Allies, Enemies, and the Homefront – Part 1: The National Security Implications of Antitrust

 

On Thursday, August 26th, from 12 – 1 PM ET, as part of NSI’s Tech Innovation and American National Security project, NSI will host the first of a four-part series examining the national security implications of antitrust challenges at home and abroad.  This first event will provide an introduction of domestic and international antitrust laws, examine the role of the U.S. tech industry in promoting U.S. national security and economic interests, including providing historical frameworks leading up to the current call by U.S. lawmakers to introduce antitrust lawsuits to protect consumers here in the United States. Panelists include:

  • Ashley Baker, Director of Public Policy, Committee for Justice
  • Mike Davis, Founder and President, Internet Accountability Project (IAP)
  • Glenn Gerstell, Senior Adviser (Non-resident), International Security Program, Center for Strategic & International Studies
  • Professor Joshua Wright, Executive Director of the Global Antitrust Institute
  • Jamil N. Jaffer, Founder and Executive Director of the National Security Institute (moderator)

 

 

The National Security Implications of Antitrust Home and Abroad Series Overview: Throughout much of the 20th century, the United States has led the world in technological innovation – with this innovation driving sustained economic growth and underpinning U.S. global military capabilities.  However, today, U.S. tech companies face antitrust challenges at home and abroad.  This four event series will provide an overview of domestic and international antitrust laws and how these regulations and legal challenges impact U.S. and foreign tech companies, and explore how notwithstanding these antitrust challenges, the U.S. should position itself to preserve its preeminent role in leading technological innovation and to protect vital U.S. security interests.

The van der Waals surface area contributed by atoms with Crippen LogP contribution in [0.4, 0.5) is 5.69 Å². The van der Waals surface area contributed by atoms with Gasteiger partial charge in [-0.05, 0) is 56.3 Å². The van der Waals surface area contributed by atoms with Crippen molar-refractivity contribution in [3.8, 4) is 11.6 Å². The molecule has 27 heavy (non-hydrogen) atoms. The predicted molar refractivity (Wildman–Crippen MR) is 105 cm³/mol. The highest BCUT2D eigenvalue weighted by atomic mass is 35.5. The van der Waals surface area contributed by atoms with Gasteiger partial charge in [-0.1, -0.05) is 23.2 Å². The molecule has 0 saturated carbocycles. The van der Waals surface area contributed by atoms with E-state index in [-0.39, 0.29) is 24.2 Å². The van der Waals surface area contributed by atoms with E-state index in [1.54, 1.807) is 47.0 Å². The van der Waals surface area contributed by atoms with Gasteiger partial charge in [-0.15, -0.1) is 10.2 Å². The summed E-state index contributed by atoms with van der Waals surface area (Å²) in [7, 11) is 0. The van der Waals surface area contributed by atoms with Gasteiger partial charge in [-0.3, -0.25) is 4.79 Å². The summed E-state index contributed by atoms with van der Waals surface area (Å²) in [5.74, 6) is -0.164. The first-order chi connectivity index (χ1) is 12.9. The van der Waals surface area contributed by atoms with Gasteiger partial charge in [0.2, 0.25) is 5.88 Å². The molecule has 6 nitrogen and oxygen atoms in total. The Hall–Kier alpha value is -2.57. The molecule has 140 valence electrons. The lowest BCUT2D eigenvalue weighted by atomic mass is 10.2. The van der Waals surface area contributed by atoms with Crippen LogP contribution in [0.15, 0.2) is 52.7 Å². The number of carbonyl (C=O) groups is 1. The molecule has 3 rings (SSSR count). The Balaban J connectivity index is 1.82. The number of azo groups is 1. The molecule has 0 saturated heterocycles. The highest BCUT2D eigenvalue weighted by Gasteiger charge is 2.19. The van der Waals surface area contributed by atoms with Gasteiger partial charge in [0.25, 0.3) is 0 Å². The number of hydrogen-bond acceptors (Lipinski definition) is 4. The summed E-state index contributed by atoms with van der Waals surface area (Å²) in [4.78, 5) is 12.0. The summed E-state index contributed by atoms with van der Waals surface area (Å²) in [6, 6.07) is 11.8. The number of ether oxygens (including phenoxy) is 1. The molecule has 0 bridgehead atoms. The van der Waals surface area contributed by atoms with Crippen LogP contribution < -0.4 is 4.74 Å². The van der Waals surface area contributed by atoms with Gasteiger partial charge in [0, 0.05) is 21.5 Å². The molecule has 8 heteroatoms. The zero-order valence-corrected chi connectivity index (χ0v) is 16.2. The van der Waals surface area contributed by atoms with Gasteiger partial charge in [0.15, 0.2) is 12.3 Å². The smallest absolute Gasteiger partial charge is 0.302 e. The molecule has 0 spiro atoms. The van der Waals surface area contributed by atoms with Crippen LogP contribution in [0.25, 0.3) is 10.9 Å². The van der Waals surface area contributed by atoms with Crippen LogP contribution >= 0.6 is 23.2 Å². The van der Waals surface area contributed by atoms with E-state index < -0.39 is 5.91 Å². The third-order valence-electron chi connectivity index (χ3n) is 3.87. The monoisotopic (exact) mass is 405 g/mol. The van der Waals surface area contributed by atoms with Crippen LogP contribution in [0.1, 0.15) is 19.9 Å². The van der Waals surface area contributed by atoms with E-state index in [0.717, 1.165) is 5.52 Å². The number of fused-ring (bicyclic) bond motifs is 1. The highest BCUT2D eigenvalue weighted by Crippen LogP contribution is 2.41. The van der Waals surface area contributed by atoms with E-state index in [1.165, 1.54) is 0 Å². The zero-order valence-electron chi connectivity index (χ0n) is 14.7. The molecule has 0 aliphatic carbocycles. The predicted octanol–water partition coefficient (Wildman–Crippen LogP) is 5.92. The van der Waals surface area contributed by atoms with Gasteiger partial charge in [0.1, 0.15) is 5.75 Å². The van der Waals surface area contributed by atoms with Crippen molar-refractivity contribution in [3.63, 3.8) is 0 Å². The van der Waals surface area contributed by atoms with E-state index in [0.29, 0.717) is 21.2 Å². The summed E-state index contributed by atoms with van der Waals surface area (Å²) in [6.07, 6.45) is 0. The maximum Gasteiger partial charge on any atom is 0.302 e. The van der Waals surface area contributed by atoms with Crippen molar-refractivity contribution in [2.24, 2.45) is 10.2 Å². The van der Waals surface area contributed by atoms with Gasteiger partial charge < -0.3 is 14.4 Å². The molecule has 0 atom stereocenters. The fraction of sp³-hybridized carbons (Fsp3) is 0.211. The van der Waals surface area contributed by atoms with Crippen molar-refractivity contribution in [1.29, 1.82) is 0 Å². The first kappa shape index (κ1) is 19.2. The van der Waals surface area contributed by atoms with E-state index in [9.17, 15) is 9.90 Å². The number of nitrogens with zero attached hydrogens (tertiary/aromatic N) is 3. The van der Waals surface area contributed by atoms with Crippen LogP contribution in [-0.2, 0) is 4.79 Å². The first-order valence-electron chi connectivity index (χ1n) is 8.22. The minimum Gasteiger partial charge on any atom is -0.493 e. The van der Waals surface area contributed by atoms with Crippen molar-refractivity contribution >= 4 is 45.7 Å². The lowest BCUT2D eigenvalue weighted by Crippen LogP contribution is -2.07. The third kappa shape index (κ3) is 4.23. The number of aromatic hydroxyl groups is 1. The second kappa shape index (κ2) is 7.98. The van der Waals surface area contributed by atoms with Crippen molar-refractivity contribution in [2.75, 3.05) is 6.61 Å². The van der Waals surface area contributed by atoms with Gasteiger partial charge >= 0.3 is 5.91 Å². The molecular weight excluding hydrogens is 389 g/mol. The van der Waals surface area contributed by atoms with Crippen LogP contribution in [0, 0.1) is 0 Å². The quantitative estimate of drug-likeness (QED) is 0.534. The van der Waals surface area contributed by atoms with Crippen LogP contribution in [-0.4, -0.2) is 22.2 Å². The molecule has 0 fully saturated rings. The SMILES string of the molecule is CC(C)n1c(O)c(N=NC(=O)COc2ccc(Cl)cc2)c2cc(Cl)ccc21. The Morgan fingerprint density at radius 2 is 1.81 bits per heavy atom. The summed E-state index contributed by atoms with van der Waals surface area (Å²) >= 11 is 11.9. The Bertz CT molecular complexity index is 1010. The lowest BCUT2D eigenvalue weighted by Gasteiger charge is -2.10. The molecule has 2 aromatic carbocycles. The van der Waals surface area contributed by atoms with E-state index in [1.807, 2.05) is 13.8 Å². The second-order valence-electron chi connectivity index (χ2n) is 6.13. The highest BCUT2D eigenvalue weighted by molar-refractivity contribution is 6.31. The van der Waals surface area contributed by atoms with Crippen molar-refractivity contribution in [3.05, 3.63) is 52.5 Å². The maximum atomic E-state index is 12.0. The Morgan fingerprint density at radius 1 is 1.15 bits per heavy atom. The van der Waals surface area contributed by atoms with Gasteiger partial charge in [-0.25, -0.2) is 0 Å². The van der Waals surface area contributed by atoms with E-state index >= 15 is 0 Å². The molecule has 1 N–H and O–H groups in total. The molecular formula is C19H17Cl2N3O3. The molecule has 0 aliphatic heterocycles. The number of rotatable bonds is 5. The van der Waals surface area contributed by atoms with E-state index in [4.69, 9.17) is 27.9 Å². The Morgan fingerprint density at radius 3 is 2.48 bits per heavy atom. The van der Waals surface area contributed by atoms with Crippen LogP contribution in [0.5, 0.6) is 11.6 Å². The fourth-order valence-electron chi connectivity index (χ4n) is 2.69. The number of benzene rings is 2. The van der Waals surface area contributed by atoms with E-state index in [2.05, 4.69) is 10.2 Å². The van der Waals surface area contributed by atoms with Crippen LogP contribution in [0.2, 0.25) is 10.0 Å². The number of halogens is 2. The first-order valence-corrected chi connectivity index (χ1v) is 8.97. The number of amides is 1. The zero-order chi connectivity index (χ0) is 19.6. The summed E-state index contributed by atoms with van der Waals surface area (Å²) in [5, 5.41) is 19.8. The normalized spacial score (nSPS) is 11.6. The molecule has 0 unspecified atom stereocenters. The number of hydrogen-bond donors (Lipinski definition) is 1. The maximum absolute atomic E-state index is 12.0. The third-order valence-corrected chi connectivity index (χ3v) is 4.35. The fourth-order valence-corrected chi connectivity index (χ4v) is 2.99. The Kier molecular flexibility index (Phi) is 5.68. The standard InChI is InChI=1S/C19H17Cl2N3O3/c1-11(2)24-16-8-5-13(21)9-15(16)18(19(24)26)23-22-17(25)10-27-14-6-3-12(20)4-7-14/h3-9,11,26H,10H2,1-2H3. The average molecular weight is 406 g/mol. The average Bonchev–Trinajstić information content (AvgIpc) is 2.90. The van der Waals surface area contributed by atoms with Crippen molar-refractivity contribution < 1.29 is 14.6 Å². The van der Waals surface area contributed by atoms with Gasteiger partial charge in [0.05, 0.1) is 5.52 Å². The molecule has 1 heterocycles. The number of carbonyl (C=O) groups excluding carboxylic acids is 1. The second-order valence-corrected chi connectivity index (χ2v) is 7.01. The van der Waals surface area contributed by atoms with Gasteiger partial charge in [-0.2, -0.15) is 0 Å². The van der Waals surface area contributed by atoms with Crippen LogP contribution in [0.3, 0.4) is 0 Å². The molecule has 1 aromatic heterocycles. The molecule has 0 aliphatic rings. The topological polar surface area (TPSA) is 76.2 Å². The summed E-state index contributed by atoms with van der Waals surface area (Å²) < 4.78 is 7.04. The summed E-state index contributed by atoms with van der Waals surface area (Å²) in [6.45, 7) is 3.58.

Our series continues with:

 

This event features:

 

Ashley Baker  is the Director of Public Policy at the Committee for Justice. Her focus areas include the Supreme Court, regulatory policy, antitrust, and judicial nominations. Her writing has appeared in Fox News, USA Today, The Boston Globe, The Hill, RealClearPolitics, The American Spectator, and elsewhere. She is also the founder of the Alliance on Antitrust coalition and has testified before the United States Senate on the topic of antitrust law.

Baker is an active member of the Federalist Society, where she serves as a member of the Regulatory Transparency Project’s Antitrust & Consumer Protection and Cyber & Privacy working groups. As a member of the Republican National Lawyers Association, she has served as a speaker on the Supreme Court and the federal judiciary. As an expert on the judicial nominations process, Baker worked closely on the efforts to confirm Justices Neil Gorsuch, Brett Kavanaugh, and Amy Coney Barrett.